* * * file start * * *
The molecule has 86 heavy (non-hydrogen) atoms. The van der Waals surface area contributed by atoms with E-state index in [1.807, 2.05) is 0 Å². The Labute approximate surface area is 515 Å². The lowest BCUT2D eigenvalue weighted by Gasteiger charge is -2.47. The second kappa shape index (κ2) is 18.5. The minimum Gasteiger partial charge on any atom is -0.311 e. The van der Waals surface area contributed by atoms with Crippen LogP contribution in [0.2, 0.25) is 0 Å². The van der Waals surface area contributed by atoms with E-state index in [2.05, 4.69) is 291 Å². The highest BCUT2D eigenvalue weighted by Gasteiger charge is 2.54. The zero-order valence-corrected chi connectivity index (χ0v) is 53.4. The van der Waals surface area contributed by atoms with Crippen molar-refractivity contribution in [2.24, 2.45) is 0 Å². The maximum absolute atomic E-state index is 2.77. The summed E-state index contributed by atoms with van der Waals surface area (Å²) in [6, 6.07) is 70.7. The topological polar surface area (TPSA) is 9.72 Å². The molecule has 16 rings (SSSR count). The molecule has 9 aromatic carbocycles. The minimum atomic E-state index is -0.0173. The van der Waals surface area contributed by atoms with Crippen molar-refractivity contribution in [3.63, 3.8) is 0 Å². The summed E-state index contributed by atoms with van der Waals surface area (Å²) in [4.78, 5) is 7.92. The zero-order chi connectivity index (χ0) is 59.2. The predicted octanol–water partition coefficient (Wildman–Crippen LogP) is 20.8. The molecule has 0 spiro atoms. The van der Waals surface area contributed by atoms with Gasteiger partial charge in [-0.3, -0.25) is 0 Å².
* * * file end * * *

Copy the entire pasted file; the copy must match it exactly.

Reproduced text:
The molecule has 86 heavy (non-hydrogen) atoms. The van der Waals surface area contributed by atoms with E-state index in [1.807, 2.05) is 0 Å². The Labute approximate surface area is 515 Å². The lowest BCUT2D eigenvalue weighted by Gasteiger charge is -2.47. The second kappa shape index (κ2) is 18.5. The minimum Gasteiger partial charge on any atom is -0.311 e. The van der Waals surface area contributed by atoms with Crippen LogP contribution in [0.2, 0.25) is 0 Å². The van der Waals surface area contributed by atoms with E-state index in [2.05, 4.69) is 291 Å². The highest BCUT2D eigenvalue weighted by Gasteiger charge is 2.54. The zero-order valence-corrected chi connectivity index (χ0v) is 53.4. The van der Waals surface area contributed by atoms with Crippen molar-refractivity contribution in [2.24, 2.45) is 0 Å². The maximum absolute atomic E-state index is 2.77. The summed E-state index contributed by atoms with van der Waals surface area (Å²) in [6, 6.07) is 70.7. The topological polar surface area (TPSA) is 9.72 Å². The molecule has 16 rings (SSSR count). The molecule has 9 aromatic carbocycles. The minimum atomic E-state index is -0.0173. The van der Waals surface area contributed by atoms with Crippen molar-refractivity contribution in [3.63, 3.8) is 0 Å². The summed E-state index contributed by atoms with van der Waals surface area (Å²) in [4.78, 5) is 7.92. The zero-order chi connectivity index (χ0) is 59.2. The predicted octanol–water partition coefficient (Wildman–Crippen LogP) is 20.8. The molecule has 0 spiro atoms. The van der Waals surface area contributed by atoms with Gasteiger partial charge in [-0.3, -0.25) is 0 Å².